Name the culprits

Town residents deserve to know how badly their elected officials have been handling their affairs.

high court justices 298 (photo credit: Ariel Jerozolimski [file])
high court justices 298
(photo credit: Ariel Jerozolimski [file])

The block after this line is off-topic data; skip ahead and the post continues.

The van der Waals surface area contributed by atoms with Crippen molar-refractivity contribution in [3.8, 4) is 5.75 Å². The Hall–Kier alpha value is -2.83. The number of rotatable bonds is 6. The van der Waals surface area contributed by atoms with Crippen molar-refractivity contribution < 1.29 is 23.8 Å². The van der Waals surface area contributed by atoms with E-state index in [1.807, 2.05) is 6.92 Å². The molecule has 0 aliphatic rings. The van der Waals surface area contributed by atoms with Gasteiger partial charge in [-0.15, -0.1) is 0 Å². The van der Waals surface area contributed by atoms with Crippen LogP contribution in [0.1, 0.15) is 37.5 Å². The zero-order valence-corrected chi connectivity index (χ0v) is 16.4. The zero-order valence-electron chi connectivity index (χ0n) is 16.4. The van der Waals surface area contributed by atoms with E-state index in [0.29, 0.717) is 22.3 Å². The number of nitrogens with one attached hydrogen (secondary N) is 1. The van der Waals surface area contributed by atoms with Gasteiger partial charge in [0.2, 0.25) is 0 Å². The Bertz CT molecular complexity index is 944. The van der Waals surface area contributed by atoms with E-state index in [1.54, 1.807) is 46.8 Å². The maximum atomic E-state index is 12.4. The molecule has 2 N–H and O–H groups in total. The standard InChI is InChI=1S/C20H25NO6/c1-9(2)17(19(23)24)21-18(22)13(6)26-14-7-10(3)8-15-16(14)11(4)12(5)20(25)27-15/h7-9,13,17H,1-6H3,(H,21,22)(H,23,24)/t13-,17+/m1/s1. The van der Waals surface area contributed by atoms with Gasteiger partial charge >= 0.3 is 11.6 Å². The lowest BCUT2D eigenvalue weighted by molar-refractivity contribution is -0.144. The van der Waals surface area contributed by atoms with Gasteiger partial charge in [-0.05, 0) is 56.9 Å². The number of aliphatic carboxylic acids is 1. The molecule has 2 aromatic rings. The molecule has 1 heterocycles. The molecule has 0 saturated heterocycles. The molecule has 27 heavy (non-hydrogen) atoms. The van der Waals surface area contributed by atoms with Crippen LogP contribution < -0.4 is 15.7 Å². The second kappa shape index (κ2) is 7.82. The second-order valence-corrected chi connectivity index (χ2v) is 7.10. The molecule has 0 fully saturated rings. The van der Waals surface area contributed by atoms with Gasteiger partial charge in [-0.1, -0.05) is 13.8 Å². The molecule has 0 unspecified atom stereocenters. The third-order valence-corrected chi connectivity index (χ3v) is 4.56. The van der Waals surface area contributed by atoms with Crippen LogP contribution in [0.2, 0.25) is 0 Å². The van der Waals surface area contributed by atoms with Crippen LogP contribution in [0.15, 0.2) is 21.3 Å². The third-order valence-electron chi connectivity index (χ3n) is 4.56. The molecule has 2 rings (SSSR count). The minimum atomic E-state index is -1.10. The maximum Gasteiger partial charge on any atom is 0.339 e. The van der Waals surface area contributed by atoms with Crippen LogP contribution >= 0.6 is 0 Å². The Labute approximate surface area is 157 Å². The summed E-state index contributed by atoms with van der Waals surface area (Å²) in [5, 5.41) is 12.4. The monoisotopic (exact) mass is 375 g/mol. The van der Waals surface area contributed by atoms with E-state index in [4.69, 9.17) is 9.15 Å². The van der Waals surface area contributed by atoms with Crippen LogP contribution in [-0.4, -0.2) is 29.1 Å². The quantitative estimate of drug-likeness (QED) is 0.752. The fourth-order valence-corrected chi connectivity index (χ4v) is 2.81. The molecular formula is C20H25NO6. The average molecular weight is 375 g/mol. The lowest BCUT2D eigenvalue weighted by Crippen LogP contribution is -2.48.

This country's overburdened taxpayers were informed inconspicuously last week that criminal investigations would at long last be launched against seven - inexplicably unnamed - local authorities. These authorities, despite recent emergency infusions of central government cash have, scandalously, failed to reimburse their unpaid employees. If anyone deserves kudos for lighting a fire under the legal system, it is Labor Court President Steve Adler, who had been loudly and unequivocally harping on the question of "why, when the attorney-general invests so much effort into investigating suspicions of government corruption, there have been no legal proceedings against local authorities' heads in whose bailiwick such deficits have been accrued as to raise strong suspicions of felonious conduct." Adler went so far as to publicly suggest summoning Attorney-General Menahem Mazuz to his own court hearings about gross municipal failures to pay wages. Adler additionally threatened delinquent mayors with jail time if they fail to honor his February 12 extended deadline and by then submit detailed accounts of how much, if anything, they owe their employees' pension and savings funds. The Histadrut last November launched a strike against most public sector facilities - including Ben-Gurion Airport - to protest the ongoing denial of pay earned by workers who continue to report for their municipal jobs each day, and who perform their assigned duties, but yet do not get recompensed for their labor. Following this, Adler negotiated an agreement whereby the central government would make funds available to the insolvent local authorities to at least partially pay off debts to their employees. As the Treasury predicted, however, in some cases this was throwing more good money after bad: The financial relief never made it to many workers' accounts. The inflow of funds did relieve the situation temporarily in some locations but things may be worsening again. Last month it was reported that 22 local authorities are in arrears. According to latest Histadrut assertions, more recent figures indicate that there are now 47 authorities that haven't fully paid their workers. In Adler's judgment, this smacks of wrongdoing. Bluntly put, it cannot be ruled out that public money has gone into private pockets. This is the concern that prompted Adler to begin his push for legal action against those local authorities whose breaches are considered particularly egregious. For its part, the Histadrut petitioned the Supreme Court demanding the government show cause why criminal proceedings are not under way. Mazuz initially replied that the problem was managerial rather than criminal. By last week, though, the state prosecution had changed its tune and informed the Supreme Court that the police have been instructed to proceed with criminal probes in seven cases. Queries by the press as to which authorities are targeted have so far gone unanswered. The prosecution should be congratulated for having decided to initiate - even if belatedly and almost under duress - an investigation. After all, the taxpayers' hard-earned shekels have been poured into some municipalities' bottomless pits for years. No matter what rehabilitation or bail-out programs were offered, some townships consistently continued to bleed the taxpayers for more handouts. Often these are local authorities - some in the Arab sector, some not - which refuse to collect appropriate or full local taxes from their own residents and which are riddled with corruption and nepotism. To continue propping them up or allowing them to cheat hard-working employees of their earnings is unconscionable. Though late is better then never, the action now still leaves open the question of why the suspect authorities are not being openly identified. This is a classic case of right-of-the-people-to-know and of transparency in government. Also, if only seven of the localities yet due to pay wages are to be investigated, why not clear those not under the pall of suspicion? Town residents deserve to know how badly their elected officials have been handling their affairs. And the rest of us deserve accountability, since we all eventually pay for whatever is amiss in the unnamed local councils.